Clarksville, TN asked in Banking, Civil Litigation and Contracts for Puerto Rico

Q: How can I close my dad’s bank account and used money to pay off his funeral expenses?

My dad passed away 2 years ago in TN but he had his bank account and house in PR. He has a bank account in PR which I was authorized to used and I had power of attorney from PR while he was alive. I paid for his funeral even though he has 7 children. After paying via loans my half siblings (4) do not want to grant me a power of attorney so I can close his account and pay of my loans. My 2 full siblings have no problem with granting me the poa. What can I do to get this matter resolved? My dad also sold his house to a friend but they never signed any legal documents and now friend is requesting the house be transferred under his name.

1 Lawyer Answer
Rafael  Pagan-Colon
Rafael Pagan-Colon
  • Business Law Lawyer
  • San Juan, PR
  • Licensed in Puerto Rico

A: First off, you would need your dad's death certificate. If he granted his last will & testament, a certified copy of the will must also be provided. In the absence of a will, a petition should be filed with the Puerto Rico courts (depending on the city where the house is located) to establish a declaration of heirs locally, since your father left assets with the Commonwealth of Puerto Rico. For this petition each and every heir's birth certificates should be provided to the court. If any heirs are deceased, their corresponding death certificates must also be provided.

Once the courts issue the declaration of heirs, letter will need to be sent to the banks in Puerto Rico, to obtain certification of account balances to include in the estate tax filing which must be submitted to the Puerto Rico Treasury Department.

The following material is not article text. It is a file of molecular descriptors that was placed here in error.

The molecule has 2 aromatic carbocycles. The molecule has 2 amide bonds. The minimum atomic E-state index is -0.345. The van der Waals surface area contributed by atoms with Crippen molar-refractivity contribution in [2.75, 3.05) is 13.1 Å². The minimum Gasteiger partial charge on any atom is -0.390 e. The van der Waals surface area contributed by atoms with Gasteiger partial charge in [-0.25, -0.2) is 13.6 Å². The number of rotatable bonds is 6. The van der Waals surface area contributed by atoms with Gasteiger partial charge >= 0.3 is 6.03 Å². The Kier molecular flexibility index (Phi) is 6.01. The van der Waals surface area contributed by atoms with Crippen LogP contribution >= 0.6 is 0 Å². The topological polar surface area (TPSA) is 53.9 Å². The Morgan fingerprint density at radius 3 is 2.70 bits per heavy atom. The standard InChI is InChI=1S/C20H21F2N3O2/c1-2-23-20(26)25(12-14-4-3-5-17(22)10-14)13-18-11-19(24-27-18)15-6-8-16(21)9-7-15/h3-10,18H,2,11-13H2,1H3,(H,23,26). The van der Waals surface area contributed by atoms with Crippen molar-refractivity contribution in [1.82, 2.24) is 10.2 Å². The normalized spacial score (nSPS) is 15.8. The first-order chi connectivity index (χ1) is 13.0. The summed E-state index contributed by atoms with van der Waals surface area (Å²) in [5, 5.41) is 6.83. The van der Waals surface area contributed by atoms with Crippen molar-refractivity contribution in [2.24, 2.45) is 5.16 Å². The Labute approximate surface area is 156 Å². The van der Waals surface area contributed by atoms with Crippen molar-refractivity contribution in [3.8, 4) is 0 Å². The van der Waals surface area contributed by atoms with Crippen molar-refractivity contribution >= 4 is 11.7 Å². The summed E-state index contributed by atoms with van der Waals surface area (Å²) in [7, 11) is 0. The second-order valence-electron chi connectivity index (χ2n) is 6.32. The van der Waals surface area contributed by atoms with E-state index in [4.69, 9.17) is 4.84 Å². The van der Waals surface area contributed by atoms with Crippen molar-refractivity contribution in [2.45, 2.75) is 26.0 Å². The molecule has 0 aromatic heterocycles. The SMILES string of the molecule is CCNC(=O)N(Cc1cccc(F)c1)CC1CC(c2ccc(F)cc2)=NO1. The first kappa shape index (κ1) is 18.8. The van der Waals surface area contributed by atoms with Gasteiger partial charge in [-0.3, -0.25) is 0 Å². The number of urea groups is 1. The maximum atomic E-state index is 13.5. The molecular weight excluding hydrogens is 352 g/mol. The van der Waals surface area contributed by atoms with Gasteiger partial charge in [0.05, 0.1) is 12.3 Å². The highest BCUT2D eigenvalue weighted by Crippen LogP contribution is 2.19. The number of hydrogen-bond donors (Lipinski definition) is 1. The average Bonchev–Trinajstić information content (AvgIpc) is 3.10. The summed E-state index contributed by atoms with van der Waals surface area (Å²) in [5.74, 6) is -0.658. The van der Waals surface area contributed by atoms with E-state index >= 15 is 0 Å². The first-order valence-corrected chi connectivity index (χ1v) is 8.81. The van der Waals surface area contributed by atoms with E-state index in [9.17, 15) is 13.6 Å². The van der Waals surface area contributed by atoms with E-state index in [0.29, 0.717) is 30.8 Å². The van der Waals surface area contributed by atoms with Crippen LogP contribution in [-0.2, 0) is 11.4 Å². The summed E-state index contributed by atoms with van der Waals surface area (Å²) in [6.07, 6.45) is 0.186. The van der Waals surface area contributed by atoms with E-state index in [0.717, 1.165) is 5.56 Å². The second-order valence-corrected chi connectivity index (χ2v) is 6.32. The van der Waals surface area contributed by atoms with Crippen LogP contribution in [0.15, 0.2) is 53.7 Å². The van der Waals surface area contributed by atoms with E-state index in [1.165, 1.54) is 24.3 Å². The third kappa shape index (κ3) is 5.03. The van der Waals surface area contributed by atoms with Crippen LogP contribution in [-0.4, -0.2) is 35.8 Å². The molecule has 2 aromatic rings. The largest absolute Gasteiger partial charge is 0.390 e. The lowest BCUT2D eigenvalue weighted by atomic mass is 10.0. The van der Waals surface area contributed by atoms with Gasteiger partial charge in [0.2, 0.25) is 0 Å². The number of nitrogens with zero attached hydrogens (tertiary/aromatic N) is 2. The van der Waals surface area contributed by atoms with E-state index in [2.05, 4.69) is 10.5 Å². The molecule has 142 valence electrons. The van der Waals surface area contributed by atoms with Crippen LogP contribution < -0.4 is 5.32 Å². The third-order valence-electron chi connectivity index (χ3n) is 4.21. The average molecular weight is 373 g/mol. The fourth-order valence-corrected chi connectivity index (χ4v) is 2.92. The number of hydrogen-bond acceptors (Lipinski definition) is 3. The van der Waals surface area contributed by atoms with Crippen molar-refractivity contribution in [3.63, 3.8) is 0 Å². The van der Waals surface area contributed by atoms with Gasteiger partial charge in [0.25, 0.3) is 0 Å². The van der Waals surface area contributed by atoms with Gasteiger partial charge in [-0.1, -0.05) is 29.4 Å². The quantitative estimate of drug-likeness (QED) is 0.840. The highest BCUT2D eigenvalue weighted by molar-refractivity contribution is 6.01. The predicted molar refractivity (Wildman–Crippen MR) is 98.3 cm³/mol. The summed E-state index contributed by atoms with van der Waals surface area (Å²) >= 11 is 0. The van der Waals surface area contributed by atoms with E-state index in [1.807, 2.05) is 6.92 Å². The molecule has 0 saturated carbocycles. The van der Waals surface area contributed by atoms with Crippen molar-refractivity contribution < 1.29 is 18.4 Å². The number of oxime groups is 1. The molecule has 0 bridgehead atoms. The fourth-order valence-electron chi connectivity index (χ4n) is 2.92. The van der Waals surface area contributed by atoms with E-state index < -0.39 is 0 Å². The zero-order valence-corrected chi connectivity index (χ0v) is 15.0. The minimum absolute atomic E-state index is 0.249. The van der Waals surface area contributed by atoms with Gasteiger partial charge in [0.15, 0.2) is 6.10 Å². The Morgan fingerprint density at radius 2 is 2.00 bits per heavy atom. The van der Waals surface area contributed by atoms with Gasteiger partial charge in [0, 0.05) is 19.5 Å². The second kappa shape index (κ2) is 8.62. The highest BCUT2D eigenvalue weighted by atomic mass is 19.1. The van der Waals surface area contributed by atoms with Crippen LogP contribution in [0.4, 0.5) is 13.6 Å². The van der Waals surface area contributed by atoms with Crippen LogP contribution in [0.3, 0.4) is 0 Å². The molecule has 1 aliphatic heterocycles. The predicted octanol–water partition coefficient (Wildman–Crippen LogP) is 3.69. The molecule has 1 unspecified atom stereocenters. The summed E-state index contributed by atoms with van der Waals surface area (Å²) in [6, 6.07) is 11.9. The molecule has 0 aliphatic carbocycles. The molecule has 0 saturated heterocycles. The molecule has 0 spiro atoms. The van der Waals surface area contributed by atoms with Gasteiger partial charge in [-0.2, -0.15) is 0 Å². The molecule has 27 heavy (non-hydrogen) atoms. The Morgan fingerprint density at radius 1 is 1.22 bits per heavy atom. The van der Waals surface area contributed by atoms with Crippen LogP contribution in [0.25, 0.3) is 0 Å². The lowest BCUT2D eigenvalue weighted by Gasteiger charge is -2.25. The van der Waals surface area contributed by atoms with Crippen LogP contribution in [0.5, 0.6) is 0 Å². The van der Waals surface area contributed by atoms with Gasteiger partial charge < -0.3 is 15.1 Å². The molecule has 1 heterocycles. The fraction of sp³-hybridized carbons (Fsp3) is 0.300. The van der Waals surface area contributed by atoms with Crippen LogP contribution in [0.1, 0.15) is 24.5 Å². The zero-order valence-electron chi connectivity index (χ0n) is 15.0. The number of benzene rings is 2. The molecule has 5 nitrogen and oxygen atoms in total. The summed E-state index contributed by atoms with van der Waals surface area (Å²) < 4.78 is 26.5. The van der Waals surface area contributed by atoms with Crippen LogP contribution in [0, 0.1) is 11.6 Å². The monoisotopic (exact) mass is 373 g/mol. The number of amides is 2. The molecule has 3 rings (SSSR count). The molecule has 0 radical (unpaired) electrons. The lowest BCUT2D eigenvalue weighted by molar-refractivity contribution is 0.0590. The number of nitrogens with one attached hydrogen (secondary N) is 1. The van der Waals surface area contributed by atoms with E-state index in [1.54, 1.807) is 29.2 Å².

The estate tax filing to be presented to the Puerto Rico Treasury Department should include the value of all of your late dad's assets: real estate properties, bank accounts, as well as certifications of any outstanding tax debts which either he or his real estate properties may owe. Perceiving that your dad was a resident of Tennessee, the PR Treasury will probably determine taxes owed base upon the value of the estate and bank accounts.

After all taxes owed are paid, and once the Puerto Rico Treasury Department issues its lien waiver for the estate, THEN and only then, can you go to the Puerto Rico banks with a copy of the waiver and a copy of the court's resolution to request funds from the banks. All heirs - either personally or through powers-of-attorney - will need to appear at the banks simultaneously, to pick up their allotted participations of the available balances.

At the moment of determining how much for each heir, you can bring to bear your receipts of the expenses paid in favor of your late father's estate, to be reimbursed for the proportionate amounts that correspond to the other heirs, before doling out the rest of their participations.

It'll be easier to address these matters through an attorney; who can procure the power-of-attorney from your willing siblings; and maybe try to establish communication with your other 4 half-siblings, either directly or through their respective attorneys. Do any of these 4 half-siblings reside in Puerto Rico? Have they retained their own attorneys? How do they propose to attend the legal proceedings in Puerto Rico?

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